How does VoIP work? A technical guide to functional VoIP

By now, you probably have a general idea of what VoIP is, but do you understand how it works? Do you know how many bits are in a conventional PCM voice sample or what "look-ahead" is used for? Do you know which two modes a caller can use to set up a call with SIP? If you don't know the answers to these questions, you will after reading SearchVoIP.com's technical guide to VoIP. Learn how call signaling and gateways work and why VoIP calls are particularly susceptible to delay and echo. Uncover the functional elements of SIP, H.323 and MGCP and why softswitches are not really switches at all.

By now, you probably have a general idea of what VoIP is, but do you understand how it works? Do you know how many bits are in a conventional PCM voice sample or what "look-ahead" used for? Do you know which two modes a caller can use to set up a call with SIP? If you don't know the answers to these questions, you will after reading SearchVoIP.com's technical guide to VoIP. Learn how call signaling and gateways work and why VoIP calls are particularly susceptible to delay and echo. Uncover the functional elements of SIP, H.323 and MGCP and why softswitches are not really switches at all.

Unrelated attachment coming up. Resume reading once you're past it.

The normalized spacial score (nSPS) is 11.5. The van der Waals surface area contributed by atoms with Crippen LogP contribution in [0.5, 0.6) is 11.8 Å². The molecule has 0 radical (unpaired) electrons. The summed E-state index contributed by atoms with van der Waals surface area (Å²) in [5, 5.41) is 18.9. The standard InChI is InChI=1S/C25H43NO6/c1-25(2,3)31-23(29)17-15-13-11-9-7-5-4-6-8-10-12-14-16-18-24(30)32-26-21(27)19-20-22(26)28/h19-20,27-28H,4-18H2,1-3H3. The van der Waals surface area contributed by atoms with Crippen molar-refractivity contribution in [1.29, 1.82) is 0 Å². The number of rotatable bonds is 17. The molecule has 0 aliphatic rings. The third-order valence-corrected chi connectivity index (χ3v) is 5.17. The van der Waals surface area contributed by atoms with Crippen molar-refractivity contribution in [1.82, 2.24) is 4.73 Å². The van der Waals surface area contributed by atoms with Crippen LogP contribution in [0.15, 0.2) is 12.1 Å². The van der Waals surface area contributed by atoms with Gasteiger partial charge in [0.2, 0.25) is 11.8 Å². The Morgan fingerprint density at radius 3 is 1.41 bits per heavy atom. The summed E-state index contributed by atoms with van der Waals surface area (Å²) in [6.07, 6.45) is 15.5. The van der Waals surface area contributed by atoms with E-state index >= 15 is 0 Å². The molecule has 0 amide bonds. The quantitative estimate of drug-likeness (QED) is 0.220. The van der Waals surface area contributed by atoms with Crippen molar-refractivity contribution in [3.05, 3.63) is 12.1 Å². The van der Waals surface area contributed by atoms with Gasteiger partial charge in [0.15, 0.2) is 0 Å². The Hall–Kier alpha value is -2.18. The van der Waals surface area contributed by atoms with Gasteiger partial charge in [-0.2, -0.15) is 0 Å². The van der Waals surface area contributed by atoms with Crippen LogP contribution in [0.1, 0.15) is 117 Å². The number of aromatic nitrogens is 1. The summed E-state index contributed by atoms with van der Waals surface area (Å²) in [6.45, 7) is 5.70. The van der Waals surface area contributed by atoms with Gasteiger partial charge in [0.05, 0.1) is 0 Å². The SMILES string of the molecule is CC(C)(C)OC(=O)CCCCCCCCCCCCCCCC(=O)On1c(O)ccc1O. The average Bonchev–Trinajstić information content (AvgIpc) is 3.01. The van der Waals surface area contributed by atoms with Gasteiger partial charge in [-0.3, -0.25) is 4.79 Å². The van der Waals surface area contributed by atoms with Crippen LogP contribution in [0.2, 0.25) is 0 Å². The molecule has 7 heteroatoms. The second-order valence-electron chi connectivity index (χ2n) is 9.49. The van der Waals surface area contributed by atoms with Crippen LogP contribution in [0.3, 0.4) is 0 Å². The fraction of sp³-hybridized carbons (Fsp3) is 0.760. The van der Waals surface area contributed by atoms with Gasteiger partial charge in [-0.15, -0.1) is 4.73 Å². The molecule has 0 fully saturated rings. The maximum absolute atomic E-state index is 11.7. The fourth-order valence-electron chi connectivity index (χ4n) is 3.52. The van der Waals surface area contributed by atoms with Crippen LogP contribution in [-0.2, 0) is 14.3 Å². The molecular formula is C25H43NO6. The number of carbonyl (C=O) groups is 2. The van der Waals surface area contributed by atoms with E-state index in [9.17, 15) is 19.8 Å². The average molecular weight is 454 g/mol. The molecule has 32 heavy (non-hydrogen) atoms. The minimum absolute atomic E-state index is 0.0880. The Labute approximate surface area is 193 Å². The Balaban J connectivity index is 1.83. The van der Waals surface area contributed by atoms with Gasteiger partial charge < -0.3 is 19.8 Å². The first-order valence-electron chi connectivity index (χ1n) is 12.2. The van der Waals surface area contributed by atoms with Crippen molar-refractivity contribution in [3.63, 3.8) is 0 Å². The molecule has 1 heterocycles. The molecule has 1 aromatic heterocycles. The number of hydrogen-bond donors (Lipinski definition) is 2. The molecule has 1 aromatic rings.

CONTENTS

Section 1: How is transmitting voice different from sending data?
Section 2: What causes QoS problems with VoIP?
Section 3: How does VoIP work?
How do VoIP gateways work?
What is an IP packet?
Understanding VoIP delay
How do lost packets impact VoIP QoS?
Controlling VoIP echo
Section 4: What are media gateways and how do H.323, SIP, MGCP and other support protocols work?
How does H.323 work?
How does SIP work?
How does MGCP work?
How does Megaco or H.248 work?
Section 6: References

 

About the author:
Roger Freeman is an expert in telecommunications system engineering who has worked in telecommunications since 1946 when he became an aviation radioman in the U.S. Navy. Freeman later held several positions with ITT and served as the International Telecommunication Union’s regional planning expert for Northern Latin America in Quito, Ecuador. He  was also principal engineer with the Raytheon Company and started writing telecommunications books for John Wiley & Sons in 1973. His Fundamentals of Telecommunications is in its 2nd edition, and his two-volume work, Reference Manual for Telecommunication Engineers, is now in its 3rd edition.

This was last published in June 2006

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